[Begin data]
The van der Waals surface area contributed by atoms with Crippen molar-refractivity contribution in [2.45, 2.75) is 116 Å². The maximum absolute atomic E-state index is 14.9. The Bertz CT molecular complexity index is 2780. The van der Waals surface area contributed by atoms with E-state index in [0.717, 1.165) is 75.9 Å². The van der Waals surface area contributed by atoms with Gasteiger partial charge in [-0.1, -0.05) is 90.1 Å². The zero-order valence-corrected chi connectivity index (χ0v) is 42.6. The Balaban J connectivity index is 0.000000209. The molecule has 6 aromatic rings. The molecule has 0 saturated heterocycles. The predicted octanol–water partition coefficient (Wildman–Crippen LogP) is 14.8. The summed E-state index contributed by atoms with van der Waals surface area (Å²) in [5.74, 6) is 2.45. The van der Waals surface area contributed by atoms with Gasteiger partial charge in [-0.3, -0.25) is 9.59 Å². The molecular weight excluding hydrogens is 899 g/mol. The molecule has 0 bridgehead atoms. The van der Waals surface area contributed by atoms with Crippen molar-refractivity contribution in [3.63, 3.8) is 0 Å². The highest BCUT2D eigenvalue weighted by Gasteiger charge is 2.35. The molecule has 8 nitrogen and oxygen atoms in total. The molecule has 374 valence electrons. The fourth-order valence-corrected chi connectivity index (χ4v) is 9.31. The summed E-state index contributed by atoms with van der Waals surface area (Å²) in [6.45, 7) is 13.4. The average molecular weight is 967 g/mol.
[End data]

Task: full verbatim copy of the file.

The van der Waals surface area contributed by atoms with Crippen molar-refractivity contribution in [2.45, 2.75) is 116 Å². The maximum absolute atomic E-state index is 14.9. The Bertz CT molecular complexity index is 2780. The van der Waals surface area contributed by atoms with E-state index in [0.717, 1.165) is 75.9 Å². The van der Waals surface area contributed by atoms with Gasteiger partial charge in [-0.1, -0.05) is 90.1 Å². The zero-order valence-corrected chi connectivity index (χ0v) is 42.6. The Balaban J connectivity index is 0.000000209. The molecule has 6 aromatic rings. The molecule has 0 saturated heterocycles. The predicted octanol–water partition coefficient (Wildman–Crippen LogP) is 14.8. The summed E-state index contributed by atoms with van der Waals surface area (Å²) in [5.74, 6) is 2.45. The van der Waals surface area contributed by atoms with Gasteiger partial charge in [-0.3, -0.25) is 9.59 Å². The molecular weight excluding hydrogens is 899 g/mol. The molecule has 0 bridgehead atoms. The van der Waals surface area contributed by atoms with Crippen molar-refractivity contribution in [3.63, 3.8) is 0 Å². The highest BCUT2D eigenvalue weighted by Gasteiger charge is 2.35. The molecule has 8 nitrogen and oxygen atoms in total. The molecule has 374 valence electrons. The fourth-order valence-corrected chi connectivity index (χ4v) is 9.31. The summed E-state index contributed by atoms with van der Waals surface area (Å²) in [6.45, 7) is 13.4. The average molecular weight is 967 g/mol.